I use caraway seeds in my bread baking, and so found this very interesting. Caraway is a popular Middle Eastern herb. Its seeds are used as an anise-scented spice in cooking. You might find this under the name of Persian Cumin. The leaves, roots and seeds are used.
photograph sourced from Deviant Art
Caraway is a biennial with divided fern like leaves and a parsley-dill fragrance. It has a spindle shaped taproot which can be cooked as a root vegetable, like carrot. The flowering stem bears tiny white flowers touched with pink that are followed by crescent shaped ridged ‘seeds’. These are known as ajmud and is a popular Indian spice.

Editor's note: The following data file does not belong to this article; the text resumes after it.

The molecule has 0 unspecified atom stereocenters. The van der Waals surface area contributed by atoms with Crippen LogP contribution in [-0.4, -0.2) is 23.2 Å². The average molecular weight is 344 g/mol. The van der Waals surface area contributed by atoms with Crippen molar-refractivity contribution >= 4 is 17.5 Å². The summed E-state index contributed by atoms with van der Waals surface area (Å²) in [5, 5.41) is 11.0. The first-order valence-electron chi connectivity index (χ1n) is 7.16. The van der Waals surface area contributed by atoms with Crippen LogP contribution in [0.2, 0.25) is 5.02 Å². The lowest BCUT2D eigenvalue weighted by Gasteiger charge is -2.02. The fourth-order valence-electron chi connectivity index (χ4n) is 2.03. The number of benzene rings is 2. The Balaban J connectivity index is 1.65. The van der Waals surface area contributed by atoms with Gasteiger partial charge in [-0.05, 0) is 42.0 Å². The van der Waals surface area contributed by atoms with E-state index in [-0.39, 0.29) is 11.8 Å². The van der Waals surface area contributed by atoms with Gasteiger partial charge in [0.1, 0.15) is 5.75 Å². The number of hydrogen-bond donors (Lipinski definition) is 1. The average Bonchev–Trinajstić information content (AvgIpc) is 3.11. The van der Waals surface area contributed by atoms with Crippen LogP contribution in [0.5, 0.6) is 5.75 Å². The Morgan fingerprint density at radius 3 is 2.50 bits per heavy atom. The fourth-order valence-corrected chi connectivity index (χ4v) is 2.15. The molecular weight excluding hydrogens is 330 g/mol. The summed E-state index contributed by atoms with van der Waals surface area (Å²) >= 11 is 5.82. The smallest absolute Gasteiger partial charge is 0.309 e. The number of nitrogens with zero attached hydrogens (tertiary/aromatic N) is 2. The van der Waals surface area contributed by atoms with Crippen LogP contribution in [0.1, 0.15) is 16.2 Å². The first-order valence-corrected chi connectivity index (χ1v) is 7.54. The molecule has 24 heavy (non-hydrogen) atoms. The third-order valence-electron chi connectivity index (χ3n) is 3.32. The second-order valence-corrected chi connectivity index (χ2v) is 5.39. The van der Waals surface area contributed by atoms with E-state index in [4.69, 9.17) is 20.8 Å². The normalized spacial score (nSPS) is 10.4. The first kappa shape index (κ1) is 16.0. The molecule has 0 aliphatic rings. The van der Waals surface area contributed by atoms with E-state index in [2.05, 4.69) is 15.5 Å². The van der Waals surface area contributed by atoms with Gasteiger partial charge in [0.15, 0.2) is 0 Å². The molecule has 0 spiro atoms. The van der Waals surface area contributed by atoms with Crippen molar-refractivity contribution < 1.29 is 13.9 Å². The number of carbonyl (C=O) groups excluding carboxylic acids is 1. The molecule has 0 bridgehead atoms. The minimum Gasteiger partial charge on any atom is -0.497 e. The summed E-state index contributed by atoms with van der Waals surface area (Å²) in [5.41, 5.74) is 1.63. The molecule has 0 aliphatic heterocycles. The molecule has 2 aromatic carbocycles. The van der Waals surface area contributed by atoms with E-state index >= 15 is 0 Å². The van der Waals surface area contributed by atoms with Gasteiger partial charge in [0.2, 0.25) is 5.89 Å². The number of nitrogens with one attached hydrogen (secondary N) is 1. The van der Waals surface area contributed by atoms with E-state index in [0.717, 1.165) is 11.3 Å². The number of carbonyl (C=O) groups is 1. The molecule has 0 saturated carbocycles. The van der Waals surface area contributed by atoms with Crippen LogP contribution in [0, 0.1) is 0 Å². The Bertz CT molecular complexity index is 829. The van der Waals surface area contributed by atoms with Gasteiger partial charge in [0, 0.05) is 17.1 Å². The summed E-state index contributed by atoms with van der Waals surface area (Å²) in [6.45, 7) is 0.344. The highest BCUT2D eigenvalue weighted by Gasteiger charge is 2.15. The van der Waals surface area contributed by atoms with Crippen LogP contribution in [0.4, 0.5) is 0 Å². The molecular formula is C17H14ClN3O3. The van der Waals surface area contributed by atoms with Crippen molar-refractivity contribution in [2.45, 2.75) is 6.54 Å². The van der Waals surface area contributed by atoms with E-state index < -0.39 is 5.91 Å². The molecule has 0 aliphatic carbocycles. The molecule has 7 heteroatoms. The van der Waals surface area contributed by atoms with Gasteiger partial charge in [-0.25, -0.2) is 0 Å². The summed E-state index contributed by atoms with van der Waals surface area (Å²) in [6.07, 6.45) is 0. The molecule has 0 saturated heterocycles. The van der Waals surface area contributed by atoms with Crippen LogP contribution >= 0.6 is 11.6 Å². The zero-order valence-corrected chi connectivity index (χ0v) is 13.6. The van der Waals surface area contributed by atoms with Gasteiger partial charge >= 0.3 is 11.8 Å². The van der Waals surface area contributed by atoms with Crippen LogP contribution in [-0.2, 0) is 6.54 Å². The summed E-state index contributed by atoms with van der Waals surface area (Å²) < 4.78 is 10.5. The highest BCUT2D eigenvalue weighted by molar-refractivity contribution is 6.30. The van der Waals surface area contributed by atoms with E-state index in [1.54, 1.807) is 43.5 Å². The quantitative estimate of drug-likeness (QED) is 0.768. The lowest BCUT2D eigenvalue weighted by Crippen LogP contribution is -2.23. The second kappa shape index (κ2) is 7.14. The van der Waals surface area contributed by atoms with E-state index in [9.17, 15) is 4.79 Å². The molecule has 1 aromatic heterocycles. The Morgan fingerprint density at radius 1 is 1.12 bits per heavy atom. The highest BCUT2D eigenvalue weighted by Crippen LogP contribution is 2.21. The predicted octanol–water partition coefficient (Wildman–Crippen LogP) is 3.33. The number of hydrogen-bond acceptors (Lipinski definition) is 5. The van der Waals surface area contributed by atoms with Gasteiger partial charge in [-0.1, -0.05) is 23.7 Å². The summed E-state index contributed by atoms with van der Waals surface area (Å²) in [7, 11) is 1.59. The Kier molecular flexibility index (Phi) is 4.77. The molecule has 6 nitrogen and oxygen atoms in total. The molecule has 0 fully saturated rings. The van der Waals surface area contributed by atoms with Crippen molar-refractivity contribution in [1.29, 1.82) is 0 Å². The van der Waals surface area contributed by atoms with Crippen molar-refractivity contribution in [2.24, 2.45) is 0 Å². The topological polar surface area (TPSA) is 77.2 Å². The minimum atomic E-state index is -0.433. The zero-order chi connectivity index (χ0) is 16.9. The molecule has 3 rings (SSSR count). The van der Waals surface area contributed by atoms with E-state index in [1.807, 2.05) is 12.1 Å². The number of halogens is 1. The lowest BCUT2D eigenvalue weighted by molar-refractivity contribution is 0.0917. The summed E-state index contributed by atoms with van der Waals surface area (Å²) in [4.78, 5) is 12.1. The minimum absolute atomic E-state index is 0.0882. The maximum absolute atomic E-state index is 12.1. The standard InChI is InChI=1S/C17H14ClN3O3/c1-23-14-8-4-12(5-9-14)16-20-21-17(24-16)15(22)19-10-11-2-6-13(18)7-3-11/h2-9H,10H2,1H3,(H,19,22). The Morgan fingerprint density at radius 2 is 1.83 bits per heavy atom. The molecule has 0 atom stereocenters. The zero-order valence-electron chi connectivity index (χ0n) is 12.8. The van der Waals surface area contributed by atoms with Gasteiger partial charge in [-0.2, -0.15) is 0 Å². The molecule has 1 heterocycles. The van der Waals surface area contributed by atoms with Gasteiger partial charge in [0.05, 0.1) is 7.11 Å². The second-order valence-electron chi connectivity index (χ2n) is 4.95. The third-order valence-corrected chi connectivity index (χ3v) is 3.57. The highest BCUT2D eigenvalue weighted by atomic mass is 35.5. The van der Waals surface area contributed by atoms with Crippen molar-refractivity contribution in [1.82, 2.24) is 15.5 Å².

Caraway requires a well drained fertile soil and a warm sunny position. Sow caraway seed directly into the soil in either spring or autumn. Regularly weed and water the crop, as the seed is slow to germinate. Water in the morning and not from above.
Gather leaves at any time. Lift the roots after harvesting the seeds. Cut flowering stems when the seeds begin to darken and ripen. In order to dry, hang the stems upside down in small bunches. Shake the bunches before storing. The seeds often contain insects so freeze before storing to kill the eggs.
Caraway seeds are used to flavour rye bread, sausages, cabbage dishes, cheeses, soups, pork dishes, goulash, harissa and cooked apples. Schnapps contains caraway seeds, as well as ‘sugar plums’ which are sugar coated caraway seeds. Use the feathery leaves in salads and soups.
information sourced from The Complete Book of Herbs